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How Device Makers Can Combat Rising Healthcare Costs and Prep for Policy Changes

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How Device Makers Can Combat Rising Healthcare Costs and Prep for Policy Changes
A new report from PwC highlights the factors behind ever-higher healthcare spending. Here’s how the medical device industry can help deflate care costs and prepare for potential new policies. 

Here's the good news: We aren't likely to see skyrocketing medical costs next year. But the growth in medical costs isn't slowing markedly either.

In the "Medical Cost Trend: Behind the Numbers 2018" annual report, the experts at PwC's Health Research Institute (HRI) forecast a 6.5% growth rate for medical costs in 2018. That's in line with the 6-7% growth that has been observed for the last four years, according to the report authors. The report notes that costs are expected to increase because of increasing inflation overall, fewer employers transitioning to high-deductible health plans, and fewer expiring drug patents, while louder criticism of increases in drug prices and employer efforts to best match employees with optimal treatments should help counteract some of these factors.

Of course, healthcare companies--including medical device manufacturers--play a role in both pushing up and reining in medical costs. The report points out that innovation, like significant research and development budgets or a high-performance diagnostic that identifies more patients, can make medical care more expensive. On the other hand, medical technology that has enabled the shift toward more outpatient procedures and telemedicine is helping to cut the cost of care.

"For [the] medical cost trend to sink lower than its 'new normal,' health organizations and businesses will have to consider tackling the price of services as well as the rate of utilization," the report authors wrote.

Get Down to Brass Tacks

What else, exactly, can device makers do to fight the trend of rising medical costs?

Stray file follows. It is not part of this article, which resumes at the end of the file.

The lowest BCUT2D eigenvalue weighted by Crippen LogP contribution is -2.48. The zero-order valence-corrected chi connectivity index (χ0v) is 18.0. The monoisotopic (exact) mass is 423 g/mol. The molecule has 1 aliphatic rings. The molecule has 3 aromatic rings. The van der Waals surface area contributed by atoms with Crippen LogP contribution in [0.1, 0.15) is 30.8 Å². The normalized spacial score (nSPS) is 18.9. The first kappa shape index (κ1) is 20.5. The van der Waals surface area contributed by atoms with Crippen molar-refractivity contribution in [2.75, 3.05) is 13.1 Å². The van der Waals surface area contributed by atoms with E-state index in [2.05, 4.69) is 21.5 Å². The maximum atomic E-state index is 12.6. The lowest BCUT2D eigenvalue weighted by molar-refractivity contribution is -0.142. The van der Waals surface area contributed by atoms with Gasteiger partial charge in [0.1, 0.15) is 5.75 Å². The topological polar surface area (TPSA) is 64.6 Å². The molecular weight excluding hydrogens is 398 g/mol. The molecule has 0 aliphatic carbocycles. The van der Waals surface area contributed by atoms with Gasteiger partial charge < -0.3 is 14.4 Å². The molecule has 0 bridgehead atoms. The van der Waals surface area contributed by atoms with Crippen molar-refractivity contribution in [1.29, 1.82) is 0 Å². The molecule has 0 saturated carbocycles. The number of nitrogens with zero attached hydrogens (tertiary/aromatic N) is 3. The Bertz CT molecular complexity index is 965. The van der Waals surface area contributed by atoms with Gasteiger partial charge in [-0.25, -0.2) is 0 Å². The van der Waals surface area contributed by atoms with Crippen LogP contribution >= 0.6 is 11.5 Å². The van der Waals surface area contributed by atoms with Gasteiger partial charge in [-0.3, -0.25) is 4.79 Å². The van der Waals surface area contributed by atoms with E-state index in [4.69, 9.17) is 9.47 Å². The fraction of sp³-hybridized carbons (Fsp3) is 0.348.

For starters, device manufacturers who haven't yet invested in the oft-discussed concepts of value-based care, bundled payments, and a focus on clinical outcomes should start adopting such efforts.

PwC's HRI director Kareem Elwakil and senior manager Alec Gaffney told MD+DI that the companies that get on board with such initiatives early will learn how to implement the programs successfully. Understandably, though, companies may shy away from the challenge because of the costs and disruptive effect of upending current business models.

"A medical device manufacturer that enters into a value-based contract in which its payments are dependent on the performance of a device may both incur the additional cost of monitoring patient performance and the downside risk of losing money on those patients for whom the device does not lead to a positive outcome," Elwakil and Gaffney wrote via email. "For medical devices where the evidence of positive outcomes is marginal or it is unclear which patients will benefit and which will not, this is a significant risk."

In a recent blog post, Brian Chapman, principal at ZS, explained that medtech manufacturers have traditionally focused on adding new features without necessarily demonstrating the value of these features. "New features kept the products from being categorized as commodities and gave the manufacturers a justification for higher prices, but they may not have made a substantial impact on patient care," he wrote. But now, "the features war is coming to a close" because hospital customers need to see proof of value.